Making It Work

Pre-post Announcement: Y’all, I finished grad school!! Saturday was my last day of classes. I can’t even believe this two year nightmare…um, I mean journey…is over, but it is and I am free!! I just had to share 🙂

It seems like something we all struggle with as writers is where to find the time to make the words happen. Time is something no one ever has enough of, and it’s particularly strange and unwieldy for writers due to such inconveniences as blocks, research and prep work, and inspiration or the lack thereof.
I thought I’d share what my approximate schedule has looked like this past year, just to give you some ideas for where and when you might be able to fit in words. I always learn better by example than by just suggestions, so take it for what it is.
The disclaimers: I am not married, not dating anyone, have no kids, have no pets, and don’t have a roommate. Therefore, on a regular day, no one can intrude in my schedule except the people I allow in (friends, in crisis or for preplanned activities, etc.) although my landlady’s dog and the assorted people in and out upstairs make a valiant effort at disrupting my crypt-world.
Morning: all the usual waking up things, play on Twitter, sometimes blog time, and then Be Somewhere- either at work, at my internship or, on Saturdays, at school (now done forever let’s all party!!!)
I am the sort of person who doesn’t work all that well in lengthy, focused blocks. Or rather, I do, but then there’s usually a period in between where I can’t focus to save my life. I combat that by being extremely efficient, and then switching over to personal things for a bit. If I’m at work, I check my personal emails, sometimes respond to some, draft a homework assignment, or spend my lunch break writing. When I get to do this, it makes my whole day more productive because knowing I’ve been able to accomplish 500 or 1000 words already is a huge boost. If I was more of a morning person, I would absolutely write early in the day for that same reason.
Evening: usually recovery time. I do housework, make supper and watch tv, play some more on Twitter, etc. This is when I read articles on craft via Twitter links, usually seven or eight of them a day. Reading about other people’s projects and productivity is often the push I need to get started on my own.
If I have homework, I often do this first. Not only is it harder not to feel guilty about writing if there’s homework looming overhead, but I know my own laziness: if I’m sleepy, I’m much more likely to fight it off if I haven’t written yet than I am to fight it in favor of getting that homework done!
I often get more done by engaging in writing sprints with Twitter friends. It’s easy, just announce a time, usually a half hour amount, and get some other to join you in writing for that half hour. Whoever writes the most wins! Simple, no cost, and fun, not to mention a huge productivity booster.
This is also the time I have to CP. If it’s just reading and make general comments, I save it for before bed, but if it requires detailed work I also finagle it into this window of work time.
I live my life by lists. I also am not good at doing “a little bit of everything” every day, it just doesn’t mesh with my style. So, in a normal week, on a Monday night I’m staring at a list that includes two CP projects, my own WIP, edits or a piece due such as a short story for a showcase and blogs, reading 5-6 journal articles for school, and usually at least one if not two papers.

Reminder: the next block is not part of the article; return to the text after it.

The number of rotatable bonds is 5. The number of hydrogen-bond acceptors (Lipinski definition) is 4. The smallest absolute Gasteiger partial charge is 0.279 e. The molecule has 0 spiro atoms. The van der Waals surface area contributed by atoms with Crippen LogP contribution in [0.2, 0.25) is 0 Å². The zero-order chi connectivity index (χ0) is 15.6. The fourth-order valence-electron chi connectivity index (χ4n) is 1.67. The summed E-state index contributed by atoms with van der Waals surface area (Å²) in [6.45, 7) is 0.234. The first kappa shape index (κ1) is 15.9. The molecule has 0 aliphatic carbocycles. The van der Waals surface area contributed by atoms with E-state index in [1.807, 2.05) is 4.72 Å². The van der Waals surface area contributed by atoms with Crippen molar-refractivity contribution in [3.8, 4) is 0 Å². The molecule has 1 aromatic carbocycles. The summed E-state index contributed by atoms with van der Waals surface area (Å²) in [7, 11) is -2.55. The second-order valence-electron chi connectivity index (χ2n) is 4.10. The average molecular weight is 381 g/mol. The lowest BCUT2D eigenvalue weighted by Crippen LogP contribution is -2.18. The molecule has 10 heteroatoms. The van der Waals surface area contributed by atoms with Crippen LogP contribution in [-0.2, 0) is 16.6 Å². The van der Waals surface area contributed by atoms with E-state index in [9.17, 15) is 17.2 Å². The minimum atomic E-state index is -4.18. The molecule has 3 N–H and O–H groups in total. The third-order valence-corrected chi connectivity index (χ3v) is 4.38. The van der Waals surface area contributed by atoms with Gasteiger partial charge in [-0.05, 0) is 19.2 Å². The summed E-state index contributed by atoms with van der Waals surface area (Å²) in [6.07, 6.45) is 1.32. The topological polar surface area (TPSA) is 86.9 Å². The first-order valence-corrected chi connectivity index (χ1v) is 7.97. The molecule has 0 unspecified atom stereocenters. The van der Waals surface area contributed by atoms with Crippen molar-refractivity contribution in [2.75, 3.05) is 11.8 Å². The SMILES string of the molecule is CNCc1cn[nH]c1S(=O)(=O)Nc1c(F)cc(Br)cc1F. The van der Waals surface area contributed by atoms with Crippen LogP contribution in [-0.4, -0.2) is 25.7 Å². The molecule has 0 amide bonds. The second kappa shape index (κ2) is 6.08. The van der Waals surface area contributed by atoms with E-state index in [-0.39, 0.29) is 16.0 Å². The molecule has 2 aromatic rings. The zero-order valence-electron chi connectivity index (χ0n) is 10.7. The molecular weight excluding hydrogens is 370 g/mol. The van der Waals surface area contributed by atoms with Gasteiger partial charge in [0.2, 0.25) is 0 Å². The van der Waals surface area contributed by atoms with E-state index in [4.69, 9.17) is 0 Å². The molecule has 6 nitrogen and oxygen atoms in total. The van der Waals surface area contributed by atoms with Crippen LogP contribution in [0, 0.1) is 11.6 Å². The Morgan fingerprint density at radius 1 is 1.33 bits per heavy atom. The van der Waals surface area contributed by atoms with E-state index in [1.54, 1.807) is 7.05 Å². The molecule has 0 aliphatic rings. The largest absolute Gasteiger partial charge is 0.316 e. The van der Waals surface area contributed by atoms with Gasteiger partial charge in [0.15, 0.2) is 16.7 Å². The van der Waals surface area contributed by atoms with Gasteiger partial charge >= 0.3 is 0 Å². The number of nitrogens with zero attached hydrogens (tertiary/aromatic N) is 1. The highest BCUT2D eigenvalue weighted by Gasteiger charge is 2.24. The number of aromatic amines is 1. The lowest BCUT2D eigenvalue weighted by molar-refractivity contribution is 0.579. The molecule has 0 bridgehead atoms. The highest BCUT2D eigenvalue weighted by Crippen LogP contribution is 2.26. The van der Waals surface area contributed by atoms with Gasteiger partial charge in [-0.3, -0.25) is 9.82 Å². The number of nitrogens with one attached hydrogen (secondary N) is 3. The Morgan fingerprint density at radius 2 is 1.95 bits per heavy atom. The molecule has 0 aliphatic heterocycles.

I’m more likely to break it down so Monday is read all the school things, Tuesday is write all the school things, Wednesday is write all the fiction things and CP, Thursday is revise and submit all the school things, and Friday is another write all the things day, than to divide the tasks evenly across the week. I’m much more productive going for broke on each project individually than cumulatively.
However, I don’t like to be away from my WIP for very long or I lose momentum, so I do have a minimum daily word count – 1k- to keep me engaged with the piece. Sometimes I get it done over lunch or down time at school (very rare!), occasionally I’ll do it right when I get home from work, or sometimes it’s the first thing I knock off the to do list to get me pumped up for getting to work. Lots of times I save it for the end of the night, for above mentioned reasons and also because if it’s going really well, I have a terrible time stopping and shifting to school mode and that messes with my ability to get things done on time.
So, there you have it – some ideas about managing schedules, commitments, and chunks of time to help you get things done. I realize that compared to some I have it easy, because I don’t have anyone else to worry about, but at times it feels like this is also a negative since there’s no one else to cook, clean, run errands, or even remind me when it’s nine pm and I skipped supper because I was too excited about what I was doing. Two sides to everything, after all.
This schedule is also dramatically different from when I was working a 50+ hour week my first year of gradschool – needless to say, I only drafted 2.5 books that year and revised one, since the time crunch was significantly bigger, and that’s different still from when I was just working full time before I went back to school. I graduate next week and will be interested to see how my time management changes when I’m back to a more “normal” living/working arrangement.
What’s your schedule like and how do you manage your time?


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